launch. Photo courtesy of NASA.
Apollo command module was flown by American astronauts
Tom Stafford, Deke Slayton and Vance Brand to rendezvous
with a Russian Soyuz spacecraft parked in orbit around
the Earth. Although built to fly to the moon as Apollo
18 its mission was changed when funding was cut for the
Apollo program. The Science Centerís Apollo Space Capsule
is on loan from the Smithsonian Institution, National Air
and Space Museum.
Launch date: July
entire ASTP crew included American astronauts Thomas Stafford
(standing, left); Donald K. “Deke” Slayton (seated,
left) and Vance D. Brand (seated, center) and Russian cosmonauts
Aleksey A. Leonov (standing, right) and Valeriy N. Kubasov
Initial docking with Soyuz: July
Altitude at time of docking: 222
km (138 miles)
Duration of initial docking: 44
Final undocking with Soyuz: July
Apollo Command Module splashdown: July
Duration of Apollo flight: 9
days, 1 hour, 28 minutes, 24 seconds
Number of orbits for Apollo Command
Distance traveled for Apollo
Command Module: 5,990,000 kilometers (3,700,000
Launch vehicle: Saturn
Apollo ASTP Command Module and the Russian Soyuz
Spacecraft in Earth orbit. Photo courtesy of NASA.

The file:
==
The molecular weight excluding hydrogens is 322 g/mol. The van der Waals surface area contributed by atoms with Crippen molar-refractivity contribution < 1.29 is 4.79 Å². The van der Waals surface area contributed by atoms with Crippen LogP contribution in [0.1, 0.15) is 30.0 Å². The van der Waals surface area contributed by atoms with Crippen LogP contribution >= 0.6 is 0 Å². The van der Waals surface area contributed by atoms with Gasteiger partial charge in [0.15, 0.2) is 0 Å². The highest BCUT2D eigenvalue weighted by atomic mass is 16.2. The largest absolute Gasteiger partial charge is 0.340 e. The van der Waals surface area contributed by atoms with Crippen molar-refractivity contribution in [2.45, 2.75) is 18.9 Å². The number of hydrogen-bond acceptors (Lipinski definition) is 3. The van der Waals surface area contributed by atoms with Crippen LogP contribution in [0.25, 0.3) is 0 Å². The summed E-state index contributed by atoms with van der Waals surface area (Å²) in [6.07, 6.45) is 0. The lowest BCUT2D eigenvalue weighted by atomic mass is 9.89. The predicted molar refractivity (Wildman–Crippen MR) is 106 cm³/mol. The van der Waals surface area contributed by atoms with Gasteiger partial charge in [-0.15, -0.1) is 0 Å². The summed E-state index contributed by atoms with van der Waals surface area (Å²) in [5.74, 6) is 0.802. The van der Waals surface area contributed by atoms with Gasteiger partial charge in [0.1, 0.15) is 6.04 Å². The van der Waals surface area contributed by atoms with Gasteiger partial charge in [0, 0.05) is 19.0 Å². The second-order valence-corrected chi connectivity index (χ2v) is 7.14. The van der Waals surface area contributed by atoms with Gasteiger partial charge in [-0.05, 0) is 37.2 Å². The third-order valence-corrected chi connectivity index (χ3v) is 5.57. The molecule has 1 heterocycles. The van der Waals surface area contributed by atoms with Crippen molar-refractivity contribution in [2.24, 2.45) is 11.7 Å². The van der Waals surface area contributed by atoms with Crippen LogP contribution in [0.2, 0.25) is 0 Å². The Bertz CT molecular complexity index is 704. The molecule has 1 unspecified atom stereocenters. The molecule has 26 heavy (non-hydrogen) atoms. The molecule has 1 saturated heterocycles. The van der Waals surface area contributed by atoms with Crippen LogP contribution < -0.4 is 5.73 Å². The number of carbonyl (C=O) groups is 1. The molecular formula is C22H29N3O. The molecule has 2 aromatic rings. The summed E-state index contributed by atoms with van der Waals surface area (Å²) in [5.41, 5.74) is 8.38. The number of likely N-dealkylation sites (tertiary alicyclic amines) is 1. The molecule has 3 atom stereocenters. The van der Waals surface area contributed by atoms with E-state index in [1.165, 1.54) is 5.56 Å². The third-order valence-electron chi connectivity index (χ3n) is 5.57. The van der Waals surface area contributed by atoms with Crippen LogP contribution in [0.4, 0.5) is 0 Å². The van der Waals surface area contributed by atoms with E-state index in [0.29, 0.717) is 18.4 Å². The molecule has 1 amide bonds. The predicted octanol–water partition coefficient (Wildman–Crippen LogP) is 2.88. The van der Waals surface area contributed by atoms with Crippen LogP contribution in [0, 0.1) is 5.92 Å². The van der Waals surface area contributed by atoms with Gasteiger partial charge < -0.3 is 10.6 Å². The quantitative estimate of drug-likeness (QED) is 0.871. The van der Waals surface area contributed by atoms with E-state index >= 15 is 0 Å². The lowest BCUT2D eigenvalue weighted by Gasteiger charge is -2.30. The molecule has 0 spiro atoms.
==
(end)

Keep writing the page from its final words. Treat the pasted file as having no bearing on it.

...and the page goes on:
Crew transfer between Apollo
and Soyuz: The atmospheric pressure and gas
composition inside the Apollo command module differed from
that used inside the Russian Soyuz spacecraft. The American
spacecraft used a pure oxygen environment at one-third atmospheric
pressure (5 psi). The Soyuz used an 80-percent nitrogen 20-percent
oxygen environment at a pressure of one full atmosphere (14.7
psi). In order to allow safe transfer between vehicles the
Russian and American engineering teams jointly created a docking
module that was inserted between the Apollo and Soyuz spacecraft.
Prior to docking with the Apollo command module (that was linked
to the docking module) the Russian crew lowered their cabin
atmospheric pressure from a full atmosphere to two-thirds atmosphere.
After docking with the Soyuz, the American crew transferred
from the Apollo spacecraft into the docking module and closed
the hatch behind them. They added nitrogen to the pure oxygen
environment which raised the pressure inside the docking module
from one-third atmosphere to two-thirds atmosphere and resulted
in a gaseous composition that matched the Russian Soyuz spacecraft.
The astronauts could then safely open the hatch between the
docking module and the Soyuz.
American Aviation, Inc. which became North American Rockwell
Corporation in September 1967 and then Rockwell International
Corporation in February 1973.
The Science Center's Apollo Capsule
The Apollo capsule on display at the Science Center is the actual Apollo-Soyuz Command Module that went into space in July 1975. The capsule is on loan to us from the National Air and Space Museum, Smithsonian Institution.
Apollo-Soyuz: An Orbital Partnership Begins
This NASA page features actual video from the Apollo-Soyuz mission and places
the event in historical context, as part of the thawing of the Cold War between the Americans and Soviets.
The Apollo Missions
This site from NASA includes a brief overview of the history of the Apollo space program, and offers links to more resources, including images and video.